After spending the summer working and learning how to save money, Tyler Gallman struck it lucky and won an iPad—then fulfilled a promise to give it to his mom.
On Tuesday afternoon at the Start Community Bank on Whalley Avenue, Gallman, a student at the Eli Whitney Technical High School, received his iPad in a presentation at the bank’s headquarters. He won the iPad in a second annual contest run by Start. The contest is a part of a financial initiative that reaches over 600 young people enrolled in the Youth@Work summer jobs program, which provides summer and year-round employment opportunities, workplace exposure, and work readiness activities to New Haven teens.
The students had the opportunity to create a bank account and have an ATM card issued in their name with a limited daily withdrawal amount. Students attended the bank’s “Loot Camp” class, which taught them how to take charge of their money by having direct deposits of their paychecks into their own savings account. Throughout the summer, emails and newsletters were sent to students about benefits of saving and budgeting as well as specific information about the features and benefits of their account.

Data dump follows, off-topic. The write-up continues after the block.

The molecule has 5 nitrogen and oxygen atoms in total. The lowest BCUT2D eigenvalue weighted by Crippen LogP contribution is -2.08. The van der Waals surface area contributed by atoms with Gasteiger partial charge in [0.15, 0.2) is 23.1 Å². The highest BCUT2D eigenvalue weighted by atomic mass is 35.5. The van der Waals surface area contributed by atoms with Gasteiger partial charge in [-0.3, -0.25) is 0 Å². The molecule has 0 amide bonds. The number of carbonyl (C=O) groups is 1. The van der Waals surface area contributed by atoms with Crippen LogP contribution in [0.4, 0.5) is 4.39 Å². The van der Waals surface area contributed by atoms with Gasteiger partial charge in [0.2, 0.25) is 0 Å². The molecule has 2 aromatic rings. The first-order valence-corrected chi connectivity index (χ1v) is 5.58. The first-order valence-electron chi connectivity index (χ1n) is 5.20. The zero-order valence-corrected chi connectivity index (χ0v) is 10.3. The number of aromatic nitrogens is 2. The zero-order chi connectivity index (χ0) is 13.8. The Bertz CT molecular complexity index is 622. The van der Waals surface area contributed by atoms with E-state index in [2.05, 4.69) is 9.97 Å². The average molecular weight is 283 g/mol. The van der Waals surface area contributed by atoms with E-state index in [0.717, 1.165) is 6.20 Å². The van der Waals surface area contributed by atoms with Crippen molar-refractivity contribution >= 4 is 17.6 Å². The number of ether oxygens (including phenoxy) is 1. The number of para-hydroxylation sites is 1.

“During the Loot Camp, kids would come in and we would teach them all of the necessities for banking,” said Lynn Smith, Start’s vice president for business development. “We would use examples like MC Hammer, who lost his fortune and went into debt because he wasn’t using his money appropriately. The kids related to the example, and took away important skills that you don’t always learn in school.”
This summer, Gallman worked in New Haven city government’s elderly services department. “I really enjoyed working there. I met a lot of new people and definitely learned and worked hard,” he said.
Gallman earned over $1,000 this summer, and was able to save $302.64, which translated to three tickets ($100 saved per ticket) being entered into the pool for the iPad raffle.
“We are thrilled with our Youth@Work partnership. This opportunity allows us to help exceptional young adults like Tyler learn the value of saving and the language of finance,” said William H. Placke, CEO of Start Community Bank.
Ariela Martin, a student at Cooperative Arts & Humanities High School, is an Independent contributing writer.